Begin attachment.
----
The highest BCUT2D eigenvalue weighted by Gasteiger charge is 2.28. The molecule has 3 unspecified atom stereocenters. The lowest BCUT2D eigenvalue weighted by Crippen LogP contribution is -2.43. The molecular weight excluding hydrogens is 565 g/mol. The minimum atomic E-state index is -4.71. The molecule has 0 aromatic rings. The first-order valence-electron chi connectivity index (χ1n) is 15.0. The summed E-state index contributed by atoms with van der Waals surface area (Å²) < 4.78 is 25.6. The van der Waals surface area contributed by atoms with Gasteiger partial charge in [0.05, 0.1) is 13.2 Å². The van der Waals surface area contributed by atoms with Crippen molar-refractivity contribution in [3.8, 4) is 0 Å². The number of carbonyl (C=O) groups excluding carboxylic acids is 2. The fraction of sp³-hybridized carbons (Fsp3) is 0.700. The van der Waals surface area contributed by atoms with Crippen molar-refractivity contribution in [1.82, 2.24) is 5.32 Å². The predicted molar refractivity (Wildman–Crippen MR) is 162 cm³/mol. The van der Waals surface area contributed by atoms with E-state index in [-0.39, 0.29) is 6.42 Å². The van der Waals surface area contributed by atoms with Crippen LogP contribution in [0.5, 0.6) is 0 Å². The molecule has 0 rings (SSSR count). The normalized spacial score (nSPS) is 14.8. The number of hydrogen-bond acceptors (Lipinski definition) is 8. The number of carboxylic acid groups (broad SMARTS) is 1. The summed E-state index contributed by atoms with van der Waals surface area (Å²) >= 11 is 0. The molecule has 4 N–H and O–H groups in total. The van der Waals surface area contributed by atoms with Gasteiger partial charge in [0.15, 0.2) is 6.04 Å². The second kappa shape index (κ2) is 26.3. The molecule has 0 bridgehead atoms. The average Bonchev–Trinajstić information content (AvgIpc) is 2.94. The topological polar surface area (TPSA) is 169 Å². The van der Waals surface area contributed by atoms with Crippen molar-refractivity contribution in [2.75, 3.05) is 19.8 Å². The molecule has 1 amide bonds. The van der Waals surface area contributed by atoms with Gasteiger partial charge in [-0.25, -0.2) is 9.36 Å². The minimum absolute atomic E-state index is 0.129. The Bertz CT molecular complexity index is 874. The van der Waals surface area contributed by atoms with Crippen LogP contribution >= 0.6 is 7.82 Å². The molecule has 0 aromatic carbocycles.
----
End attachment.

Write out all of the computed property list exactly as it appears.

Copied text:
The highest BCUT2D eigenvalue weighted by Gasteiger charge is 2.28. The molecule has 3 unspecified atom stereocenters. The lowest BCUT2D eigenvalue weighted by Crippen LogP contribution is -2.43. The molecular weight excluding hydrogens is 565 g/mol. The minimum atomic E-state index is -4.71. The molecule has 0 aromatic rings. The first-order valence-electron chi connectivity index (χ1n) is 15.0. The summed E-state index contributed by atoms with van der Waals surface area (Å²) < 4.78 is 25.6. The van der Waals surface area contributed by atoms with Gasteiger partial charge in [0.05, 0.1) is 13.2 Å². The van der Waals surface area contributed by atoms with Crippen molar-refractivity contribution in [3.8, 4) is 0 Å². The number of carbonyl (C=O) groups excluding carboxylic acids is 2. The fraction of sp³-hybridized carbons (Fsp3) is 0.700. The van der Waals surface area contributed by atoms with Crippen molar-refractivity contribution in [1.82, 2.24) is 5.32 Å². The predicted molar refractivity (Wildman–Crippen MR) is 162 cm³/mol. The van der Waals surface area contributed by atoms with E-state index in [-0.39, 0.29) is 6.42 Å². The van der Waals surface area contributed by atoms with Crippen LogP contribution in [0.5, 0.6) is 0 Å². The molecule has 0 rings (SSSR count). The normalized spacial score (nSPS) is 14.8. The number of hydrogen-bond acceptors (Lipinski definition) is 8. The number of carboxylic acid groups (broad SMARTS) is 1. The summed E-state index contributed by atoms with van der Waals surface area (Å²) >= 11 is 0. The molecule has 4 N–H and O–H groups in total. The van der Waals surface area contributed by atoms with Gasteiger partial charge in [0.15, 0.2) is 6.04 Å². The second kappa shape index (κ2) is 26.3. The molecule has 0 bridgehead atoms. The average Bonchev–Trinajstić information content (AvgIpc) is 2.94. The topological polar surface area (TPSA) is 169 Å². The van der Waals surface area contributed by atoms with Crippen molar-refractivity contribution in [2.75, 3.05) is 19.8 Å². The molecule has 1 amide bonds. The van der Waals surface area contributed by atoms with Gasteiger partial charge in [-0.25, -0.2) is 9.36 Å². The minimum absolute atomic E-state index is 0.129. The Bertz CT molecular complexity index is 874. The van der Waals surface area contributed by atoms with Crippen LogP contribution >= 0.6 is 7.82 Å². The molecule has 0 aromatic carbocycles.